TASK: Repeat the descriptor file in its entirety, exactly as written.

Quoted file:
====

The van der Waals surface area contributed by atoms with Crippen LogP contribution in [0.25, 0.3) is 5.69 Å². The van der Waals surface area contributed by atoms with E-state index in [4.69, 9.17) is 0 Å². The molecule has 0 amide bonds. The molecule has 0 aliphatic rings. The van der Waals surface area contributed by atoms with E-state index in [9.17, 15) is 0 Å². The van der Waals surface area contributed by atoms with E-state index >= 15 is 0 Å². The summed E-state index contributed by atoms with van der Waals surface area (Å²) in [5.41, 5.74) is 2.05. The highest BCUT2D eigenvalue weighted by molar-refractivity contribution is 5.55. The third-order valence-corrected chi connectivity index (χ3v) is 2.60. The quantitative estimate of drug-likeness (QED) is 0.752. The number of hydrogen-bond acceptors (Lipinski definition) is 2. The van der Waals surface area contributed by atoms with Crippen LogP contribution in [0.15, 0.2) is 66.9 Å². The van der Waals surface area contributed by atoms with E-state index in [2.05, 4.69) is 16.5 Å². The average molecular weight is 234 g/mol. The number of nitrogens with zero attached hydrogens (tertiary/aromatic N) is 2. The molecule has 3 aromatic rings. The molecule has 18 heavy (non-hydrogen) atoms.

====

The van der Waals surface area contributed by atoms with Crippen LogP contribution in [0.25, 0.3) is 5.69 Å². The van der Waals surface area contributed by atoms with E-state index in [4.69, 9.17) is 0 Å². The molecule has 0 amide bonds. The molecule has 0 aliphatic rings. The van der Waals surface area contributed by atoms with E-state index in [9.17, 15) is 0 Å². The van der Waals surface area contributed by atoms with E-state index >= 15 is 0 Å². The summed E-state index contributed by atoms with van der Waals surface area (Å²) in [5.41, 5.74) is 2.05. The highest BCUT2D eigenvalue weighted by molar-refractivity contribution is 5.55. The third-order valence-corrected chi connectivity index (χ3v) is 2.60. The quantitative estimate of drug-likeness (QED) is 0.752. The number of hydrogen-bond acceptors (Lipinski definition) is 2. The van der Waals surface area contributed by atoms with Crippen LogP contribution in [0.15, 0.2) is 66.9 Å². The van der Waals surface area contributed by atoms with E-state index in [2.05, 4.69) is 16.5 Å². The average molecular weight is 234 g/mol. The number of nitrogens with zero attached hydrogens (tertiary/aromatic N) is 2. The molecule has 3 aromatic rings. The molecule has 18 heavy (non-hydrogen) atoms.